Share in our discoveries across three projects as we work to provide the first intellectual access to our hidden treasures relating to work and labor in early 20th Century New England, the 1939-1940 New York World's Fair and its period, and Boston local TV news.

Tuesday, April 13, 2010

Pondering the Aboutness of Home Movies

Home movies are about families, right? So the main subject heading for them would have to be “Families.” But working with these two collections of home movies, I’m experiencing the different shadings that can exist in images made for a similar purpose.

My Photographic Archiving class is currently reading Susan Sontag’s essay collection On Photography. In it, Sontag writes: “Through photographs, each family constructs a portrait-chronicle of itself—a portable kit of images that bears witness to its connectedness.” Certainly home movies do the same thing. Both of the families whose films I’ve been looking at, the Whipples and the Birds, have succeeded in creating portrait-chronicles.

It’s been challenging to think about choosing a single term to describe each collection as a whole, since there are variations of settings and activities within them. Whereas, upon the evidence of the film images, the Birds’ suburban existence seems circumscribed within an area not far from their home, the Whipples’ is much more expansive. The Bird footage, with its birthday parties and backyard baton-twirling, fits quite cozily into the heading “Families,” perhaps with an addition of “Manners and customs.” But for the Whipples, who spend their summers on a 4000-acre estate, and much of the rest of their time at the beach or on a yacht, my gut leans toward “Recreation” as a heading at least equal to “Families.” I can’t help thinking of them as Kennedyesque in their energy and range of pursuits. Still, I’m not saying they lavish any less attention on their kids, or on portraying the closeness of their family, than the Birds do. But I think researchers who are looking for images of recreation during the late 1920s would find some great material in the Whipple Family collection.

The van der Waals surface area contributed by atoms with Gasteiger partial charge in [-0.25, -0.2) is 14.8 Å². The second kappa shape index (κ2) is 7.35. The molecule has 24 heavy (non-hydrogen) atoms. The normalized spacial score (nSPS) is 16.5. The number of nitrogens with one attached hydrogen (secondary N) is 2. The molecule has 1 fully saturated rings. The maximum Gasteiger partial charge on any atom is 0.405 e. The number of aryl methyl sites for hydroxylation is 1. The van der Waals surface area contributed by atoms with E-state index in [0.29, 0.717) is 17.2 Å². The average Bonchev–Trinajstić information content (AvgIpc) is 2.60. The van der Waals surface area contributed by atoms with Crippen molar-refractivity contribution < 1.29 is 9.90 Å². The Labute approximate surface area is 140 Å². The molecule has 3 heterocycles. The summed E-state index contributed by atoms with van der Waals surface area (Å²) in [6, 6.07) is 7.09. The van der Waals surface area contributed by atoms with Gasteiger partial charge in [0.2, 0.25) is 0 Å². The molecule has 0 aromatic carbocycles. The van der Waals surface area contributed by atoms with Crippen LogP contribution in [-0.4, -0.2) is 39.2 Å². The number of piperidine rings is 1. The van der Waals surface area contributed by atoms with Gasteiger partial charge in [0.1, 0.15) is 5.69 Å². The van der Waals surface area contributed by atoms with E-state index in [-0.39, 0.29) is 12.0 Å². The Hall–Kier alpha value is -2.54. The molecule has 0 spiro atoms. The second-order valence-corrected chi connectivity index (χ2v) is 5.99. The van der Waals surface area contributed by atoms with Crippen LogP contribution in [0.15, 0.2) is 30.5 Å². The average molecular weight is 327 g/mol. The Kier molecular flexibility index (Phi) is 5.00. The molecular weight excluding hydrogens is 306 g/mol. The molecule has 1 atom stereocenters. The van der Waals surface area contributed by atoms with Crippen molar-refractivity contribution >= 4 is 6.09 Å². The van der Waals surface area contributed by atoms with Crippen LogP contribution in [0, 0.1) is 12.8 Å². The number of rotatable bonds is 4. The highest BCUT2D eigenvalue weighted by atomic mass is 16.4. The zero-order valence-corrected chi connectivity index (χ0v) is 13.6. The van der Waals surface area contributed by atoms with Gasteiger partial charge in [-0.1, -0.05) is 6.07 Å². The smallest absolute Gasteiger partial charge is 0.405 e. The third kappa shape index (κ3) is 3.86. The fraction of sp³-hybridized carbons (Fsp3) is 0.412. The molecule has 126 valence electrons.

I guess I’m just saying that sometimes I seize up and wonder how judgmental I’m supposed to be about the people in the movies. Well, this is what we’re supposed to be doing, describing the films in an authoritative way. Anyway, I’m not privy to their “real” lives or selves—just what happened when they decided to turn the camera on.


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